This set covers some more Paris street scenes and the Musee Rodin.



An ordinary street scene, taken during a random morning stroll about town.





Same stroll, later on.



A set of sports posters, very well-done. I especially liked how the women were straightforwardly depicted as athletes, not as sex symbols.



I'm not the only one who senses a touch of the sex symbol in this one, though, am I?



Padlocks inscribed with couples' names, locked along the river Seine.



At the Musee Rodin, the approach to The Thinker.



For the first time on the trip, the sun shone bright, and the roses glowed in tight clusters, two or three to a stem.



Photos don't convey the presence of this statue. It's stunning in person. There's a small replica in the museum, which gives you a sense of how much the size and elevation of the larger statue adds to its impact. People kept leaving, then coming back to look some more.

The museum too was wonderful. I especially loved the naked Balzac, so confident and genial. There was a small Camille Claudel exhibit, with a terrifying nude Clotho, the Fate, skeletal and hungry.



At the cafe in the garden, I was accosted by a small, well-fed bird.



This photo was taken in the garden, seconds before the storm began.



The unusually cold weather had made the trees in Paris begin to turn.



Swiss chard used decoratively in the Luxemburg Gardens. I sat here a few times to eat lunch and pastries, and read on my Kindle.

When I came home, I immediately got kicked out so my apartment could get fumigated for termites. I drove to my parents' place in Santa Barbara, and took the photo below at dusk. When I was downloading photos, I briefly wondered in what lovely Parisian garden this picture had been taken:


From: [identity profile] spectralbovine.livejournal.com


We have a Thinker replica at the Legion of Honor. How much bigger is the actual thing than the replicas tend to be, assuming the replica you saw inside was similarly sized?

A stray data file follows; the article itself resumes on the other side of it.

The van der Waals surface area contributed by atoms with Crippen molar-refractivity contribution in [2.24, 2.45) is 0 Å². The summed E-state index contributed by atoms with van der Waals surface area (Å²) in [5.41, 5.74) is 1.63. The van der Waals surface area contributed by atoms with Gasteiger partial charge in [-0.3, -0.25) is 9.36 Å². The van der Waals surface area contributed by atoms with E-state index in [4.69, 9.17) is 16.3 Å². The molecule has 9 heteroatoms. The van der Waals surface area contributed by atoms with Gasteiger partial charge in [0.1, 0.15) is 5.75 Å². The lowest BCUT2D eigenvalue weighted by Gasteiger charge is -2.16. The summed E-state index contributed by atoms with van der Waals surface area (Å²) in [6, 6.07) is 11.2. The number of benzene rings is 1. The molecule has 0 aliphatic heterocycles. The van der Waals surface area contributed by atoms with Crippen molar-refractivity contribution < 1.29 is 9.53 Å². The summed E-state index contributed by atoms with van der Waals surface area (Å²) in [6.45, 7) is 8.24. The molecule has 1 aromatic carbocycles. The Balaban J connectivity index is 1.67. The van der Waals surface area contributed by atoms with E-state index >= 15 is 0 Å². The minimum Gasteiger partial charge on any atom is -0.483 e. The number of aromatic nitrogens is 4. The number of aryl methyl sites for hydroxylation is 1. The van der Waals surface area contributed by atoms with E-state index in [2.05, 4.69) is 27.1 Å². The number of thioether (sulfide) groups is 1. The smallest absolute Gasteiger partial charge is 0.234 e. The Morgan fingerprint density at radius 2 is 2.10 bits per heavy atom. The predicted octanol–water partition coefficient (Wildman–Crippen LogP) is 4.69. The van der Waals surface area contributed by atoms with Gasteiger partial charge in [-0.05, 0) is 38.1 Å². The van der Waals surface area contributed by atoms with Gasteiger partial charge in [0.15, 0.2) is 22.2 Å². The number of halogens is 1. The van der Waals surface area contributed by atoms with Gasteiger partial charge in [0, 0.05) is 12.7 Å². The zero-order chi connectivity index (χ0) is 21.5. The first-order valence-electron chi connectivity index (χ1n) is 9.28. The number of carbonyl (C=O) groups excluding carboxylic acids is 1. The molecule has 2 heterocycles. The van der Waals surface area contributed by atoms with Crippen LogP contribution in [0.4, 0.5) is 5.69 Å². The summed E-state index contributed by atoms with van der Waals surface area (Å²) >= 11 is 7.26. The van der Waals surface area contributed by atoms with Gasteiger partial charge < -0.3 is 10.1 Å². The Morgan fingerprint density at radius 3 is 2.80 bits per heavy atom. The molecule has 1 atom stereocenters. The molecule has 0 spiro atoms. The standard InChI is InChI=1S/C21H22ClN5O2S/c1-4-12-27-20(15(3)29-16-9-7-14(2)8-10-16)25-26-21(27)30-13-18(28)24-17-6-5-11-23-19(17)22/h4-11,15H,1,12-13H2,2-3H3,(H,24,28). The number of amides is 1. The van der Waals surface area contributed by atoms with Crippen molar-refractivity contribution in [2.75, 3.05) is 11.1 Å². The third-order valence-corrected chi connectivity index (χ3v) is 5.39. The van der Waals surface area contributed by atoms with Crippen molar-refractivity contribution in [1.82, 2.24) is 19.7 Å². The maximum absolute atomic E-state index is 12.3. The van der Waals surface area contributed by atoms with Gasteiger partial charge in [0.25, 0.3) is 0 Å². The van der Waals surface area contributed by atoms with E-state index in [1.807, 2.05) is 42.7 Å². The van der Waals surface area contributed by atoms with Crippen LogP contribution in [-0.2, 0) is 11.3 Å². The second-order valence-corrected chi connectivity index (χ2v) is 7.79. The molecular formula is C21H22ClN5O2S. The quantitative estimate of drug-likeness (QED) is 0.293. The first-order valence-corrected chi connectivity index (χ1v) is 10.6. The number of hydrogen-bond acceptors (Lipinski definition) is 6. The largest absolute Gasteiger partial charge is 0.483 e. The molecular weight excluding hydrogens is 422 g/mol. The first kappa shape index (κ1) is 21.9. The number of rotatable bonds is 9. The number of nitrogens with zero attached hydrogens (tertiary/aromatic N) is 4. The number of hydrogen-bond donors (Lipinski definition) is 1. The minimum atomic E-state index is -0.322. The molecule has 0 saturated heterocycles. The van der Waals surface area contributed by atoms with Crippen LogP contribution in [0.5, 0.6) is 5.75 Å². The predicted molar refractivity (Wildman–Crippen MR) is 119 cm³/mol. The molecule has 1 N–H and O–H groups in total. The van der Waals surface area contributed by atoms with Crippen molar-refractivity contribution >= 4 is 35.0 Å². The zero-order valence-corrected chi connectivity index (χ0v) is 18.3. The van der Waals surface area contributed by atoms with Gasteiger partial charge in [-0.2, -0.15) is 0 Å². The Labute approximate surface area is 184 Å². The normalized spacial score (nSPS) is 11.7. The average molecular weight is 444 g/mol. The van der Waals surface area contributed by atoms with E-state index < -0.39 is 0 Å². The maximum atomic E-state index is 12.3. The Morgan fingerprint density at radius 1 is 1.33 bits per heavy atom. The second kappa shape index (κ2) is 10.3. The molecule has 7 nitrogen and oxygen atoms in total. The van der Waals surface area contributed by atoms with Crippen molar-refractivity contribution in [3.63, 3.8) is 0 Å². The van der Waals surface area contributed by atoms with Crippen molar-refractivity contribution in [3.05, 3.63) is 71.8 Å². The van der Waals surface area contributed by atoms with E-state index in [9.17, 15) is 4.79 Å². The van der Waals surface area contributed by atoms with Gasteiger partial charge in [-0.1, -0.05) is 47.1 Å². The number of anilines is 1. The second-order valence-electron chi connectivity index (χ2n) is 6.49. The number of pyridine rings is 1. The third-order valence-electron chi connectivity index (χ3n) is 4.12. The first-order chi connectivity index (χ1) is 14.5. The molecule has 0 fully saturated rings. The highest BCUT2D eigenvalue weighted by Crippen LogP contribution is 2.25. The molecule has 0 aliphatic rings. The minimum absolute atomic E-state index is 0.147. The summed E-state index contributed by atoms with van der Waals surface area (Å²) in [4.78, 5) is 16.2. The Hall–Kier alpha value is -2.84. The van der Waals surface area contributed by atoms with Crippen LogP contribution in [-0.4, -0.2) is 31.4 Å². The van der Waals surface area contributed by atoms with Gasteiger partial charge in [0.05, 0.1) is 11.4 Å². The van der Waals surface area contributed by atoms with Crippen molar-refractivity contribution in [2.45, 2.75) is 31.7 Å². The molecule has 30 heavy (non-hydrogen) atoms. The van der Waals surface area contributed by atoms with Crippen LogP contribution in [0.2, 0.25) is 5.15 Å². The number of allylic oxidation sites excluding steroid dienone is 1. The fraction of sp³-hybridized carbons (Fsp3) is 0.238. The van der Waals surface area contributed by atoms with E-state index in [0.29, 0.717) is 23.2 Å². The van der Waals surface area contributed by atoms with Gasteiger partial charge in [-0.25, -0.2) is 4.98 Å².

From: [identity profile] rachelmanija.livejournal.com


The replica I saw inside was a miniature version, about a foot tall. ;)

From: [identity profile] tool-of-satan.livejournal.com


Wikipedia says that the Legion of Honor cast is the same size as the one at the Rodin museum.

From: [identity profile] spectralbovine.livejournal.com


Oh, good, then I don't have to go to Paris! I have already had the almost-authentic Rodin experience.

From: [identity profile] marzipan-pig.livejournal.com


The replica of the Thinker at the art museum where I grew up was bombed by 'a radical group' in the 70's and then left like that with a little explanatory plaque. Only researching it for a post later did I realize the 'radical group' was actually the Weathermen - I think the art museum didn't want to give them any specific publicity (it might have said something about protesting the war in Vietnam).

I really liked the pic of the glowing dome and clouds, great contrast. Also the pic at your parents'.

From: [identity profile] jinian.livejournal.com


Wim had heard of the adorable padlock tradition when I told him about it, but I never had. Lots of stories hanging there.

Those horse-chestnut leaves look like they're dying from lack of water to me, and a quick search says there has been a terrible drought in France this year. If it's cold, too, I feel really sorry for the French farmers.

From: [identity profile] tool-of-satan.livejournal.com


This reminds me of a book I read recently you might like, if you are in the market for short essays: Periodic Tales. Because the essays are short, one sometimes wishes for greater depth, and the author does go on about masculine and feminine symbolism a bit more than I think is warranted (which it is sometimes, when he's discussing historical attitudes to various elements). But it's a decent library book.

(The section on lead mentions the Thinker, since his butt is filled with it to balance the sculpture.)
.

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